The Redmond company has already extended the life of XP for low-cost sub-notebooks such as the Eee PC and the deluge of similar style small form factor laptops that are arriving from the major manufacturers.
That extension has now been rolled out to desktops – albeit low specced, low cost ones.
"The marketplace for this emerging class of computers has expanded, and Microsoft and its partners are now seeing interest in these devices in developed markets as well, especially as companion devices in multi-PC households. As demand for this new category has grown, both customers and partners have expressed their strong preference that Windows be the operating system on these devices," read Microsoft’s statement.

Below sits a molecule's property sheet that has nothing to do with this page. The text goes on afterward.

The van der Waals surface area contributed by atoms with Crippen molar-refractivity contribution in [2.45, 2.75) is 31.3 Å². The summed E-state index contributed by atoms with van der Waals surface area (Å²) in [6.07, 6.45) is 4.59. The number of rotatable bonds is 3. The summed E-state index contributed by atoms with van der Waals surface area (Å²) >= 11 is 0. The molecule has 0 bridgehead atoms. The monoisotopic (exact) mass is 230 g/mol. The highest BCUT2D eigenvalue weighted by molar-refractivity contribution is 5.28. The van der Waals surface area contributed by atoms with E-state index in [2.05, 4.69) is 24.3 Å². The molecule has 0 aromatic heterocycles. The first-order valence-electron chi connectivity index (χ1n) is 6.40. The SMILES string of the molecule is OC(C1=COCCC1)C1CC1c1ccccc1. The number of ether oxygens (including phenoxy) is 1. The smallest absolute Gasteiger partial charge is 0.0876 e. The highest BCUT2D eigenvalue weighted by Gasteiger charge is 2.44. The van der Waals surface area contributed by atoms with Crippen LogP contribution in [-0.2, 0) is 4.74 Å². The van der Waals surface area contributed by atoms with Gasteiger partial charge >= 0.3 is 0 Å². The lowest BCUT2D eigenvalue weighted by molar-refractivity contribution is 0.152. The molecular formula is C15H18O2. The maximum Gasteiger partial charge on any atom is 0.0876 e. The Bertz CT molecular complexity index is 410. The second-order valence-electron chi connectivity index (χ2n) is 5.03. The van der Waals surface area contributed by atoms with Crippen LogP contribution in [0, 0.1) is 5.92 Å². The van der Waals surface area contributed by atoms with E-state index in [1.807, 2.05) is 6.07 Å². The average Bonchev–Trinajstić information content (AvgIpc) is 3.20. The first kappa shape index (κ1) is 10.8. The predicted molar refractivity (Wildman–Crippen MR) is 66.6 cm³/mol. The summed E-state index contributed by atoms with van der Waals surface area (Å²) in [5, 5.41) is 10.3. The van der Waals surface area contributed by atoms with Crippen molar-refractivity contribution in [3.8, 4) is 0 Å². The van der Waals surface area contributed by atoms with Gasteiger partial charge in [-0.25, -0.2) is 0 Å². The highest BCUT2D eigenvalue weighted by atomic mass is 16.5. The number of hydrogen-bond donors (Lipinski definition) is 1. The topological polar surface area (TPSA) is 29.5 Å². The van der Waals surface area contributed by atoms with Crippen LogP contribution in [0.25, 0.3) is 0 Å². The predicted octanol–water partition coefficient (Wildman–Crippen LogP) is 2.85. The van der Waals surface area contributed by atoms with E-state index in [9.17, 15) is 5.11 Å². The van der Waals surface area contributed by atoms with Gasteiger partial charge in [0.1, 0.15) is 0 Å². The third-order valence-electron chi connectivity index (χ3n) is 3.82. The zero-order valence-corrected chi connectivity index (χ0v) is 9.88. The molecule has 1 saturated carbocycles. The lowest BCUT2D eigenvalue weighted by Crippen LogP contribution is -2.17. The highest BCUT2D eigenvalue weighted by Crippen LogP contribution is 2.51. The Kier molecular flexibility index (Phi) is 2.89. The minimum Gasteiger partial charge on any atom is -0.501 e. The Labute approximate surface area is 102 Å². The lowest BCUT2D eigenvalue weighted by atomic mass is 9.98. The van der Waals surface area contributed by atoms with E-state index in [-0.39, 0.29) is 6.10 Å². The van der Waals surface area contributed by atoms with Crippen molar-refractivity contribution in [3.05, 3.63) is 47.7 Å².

Although the release does not actually mention XP – it does refer to the extension that*was made in April*to XP, so it seems the logical assumption.
"Customers and partners have made it clear to us that they want Windows on their netbooks and nettops," said Steven Guggenheimer, corporate vice president of the Original Equipment Manufacturer (OEM) Division at Microsoft. "We are committed to providing Windows solutions for these devices, helping to ensure a high-quality experience for both our partners and customers."
The list of companies collaborating with the project includes Acer Inc., ASUSTek Computer Inc., BenQ Corp., Dell Inc., First International Computer Inc., Gigabyte Technology Co. Ltd., HP, Inventec Corp., Lenovo, Medion AG, Micro-Star International Co., Positivo Informatica, Pegatron Corp., Quanta Computer Inc. and Wistron Corp.